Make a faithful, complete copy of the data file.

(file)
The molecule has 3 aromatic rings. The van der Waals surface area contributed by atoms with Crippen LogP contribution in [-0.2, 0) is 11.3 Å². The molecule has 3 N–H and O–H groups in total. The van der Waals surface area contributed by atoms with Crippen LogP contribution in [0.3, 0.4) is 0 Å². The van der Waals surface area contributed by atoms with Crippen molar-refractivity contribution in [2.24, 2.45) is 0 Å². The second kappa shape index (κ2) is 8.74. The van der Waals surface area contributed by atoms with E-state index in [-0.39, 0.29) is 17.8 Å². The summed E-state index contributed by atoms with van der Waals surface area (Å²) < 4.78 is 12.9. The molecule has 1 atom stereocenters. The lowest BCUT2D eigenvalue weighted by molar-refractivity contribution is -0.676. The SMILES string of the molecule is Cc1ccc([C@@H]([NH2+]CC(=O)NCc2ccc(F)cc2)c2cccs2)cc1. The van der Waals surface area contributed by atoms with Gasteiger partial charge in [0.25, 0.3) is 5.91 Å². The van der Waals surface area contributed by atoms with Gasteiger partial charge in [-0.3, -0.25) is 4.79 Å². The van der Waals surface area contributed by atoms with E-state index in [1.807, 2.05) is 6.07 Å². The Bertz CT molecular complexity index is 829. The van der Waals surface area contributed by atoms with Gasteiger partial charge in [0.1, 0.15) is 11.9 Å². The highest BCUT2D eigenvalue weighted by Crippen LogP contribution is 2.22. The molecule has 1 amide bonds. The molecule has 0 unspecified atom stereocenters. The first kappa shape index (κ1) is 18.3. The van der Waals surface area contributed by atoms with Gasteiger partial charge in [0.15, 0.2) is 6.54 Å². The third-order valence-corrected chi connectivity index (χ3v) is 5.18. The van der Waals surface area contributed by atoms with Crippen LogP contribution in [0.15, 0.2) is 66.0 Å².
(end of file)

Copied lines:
The molecule has 3 aromatic rings. The van der Waals surface area contributed by atoms with Crippen LogP contribution in [-0.2, 0) is 11.3 Å². The molecule has 3 N–H and O–H groups in total. The van der Waals surface area contributed by atoms with Crippen LogP contribution in [0.3, 0.4) is 0 Å². The van der Waals surface area contributed by atoms with Crippen molar-refractivity contribution in [2.24, 2.45) is 0 Å². The second kappa shape index (κ2) is 8.74. The van der Waals surface area contributed by atoms with E-state index in [-0.39, 0.29) is 17.8 Å². The summed E-state index contributed by atoms with van der Waals surface area (Å²) < 4.78 is 12.9. The molecule has 1 atom stereocenters. The lowest BCUT2D eigenvalue weighted by molar-refractivity contribution is -0.676. The SMILES string of the molecule is Cc1ccc([C@@H]([NH2+]CC(=O)NCc2ccc(F)cc2)c2cccs2)cc1. The van der Waals surface area contributed by atoms with Gasteiger partial charge in [0.25, 0.3) is 5.91 Å². The van der Waals surface area contributed by atoms with Gasteiger partial charge in [-0.3, -0.25) is 4.79 Å². The van der Waals surface area contributed by atoms with E-state index in [1.807, 2.05) is 6.07 Å². The Bertz CT molecular complexity index is 829. The van der Waals surface area contributed by atoms with Gasteiger partial charge in [0.1, 0.15) is 11.9 Å². The highest BCUT2D eigenvalue weighted by Crippen LogP contribution is 2.22. The molecule has 1 amide bonds. The molecule has 0 unspecified atom stereocenters. The first kappa shape index (κ1) is 18.3. The van der Waals surface area contributed by atoms with Gasteiger partial charge in [0.15, 0.2) is 6.54 Å². The third-order valence-corrected chi connectivity index (χ3v) is 5.18. The van der Waals surface area contributed by atoms with Crippen LogP contribution in [0.15, 0.2) is 66.0 Å².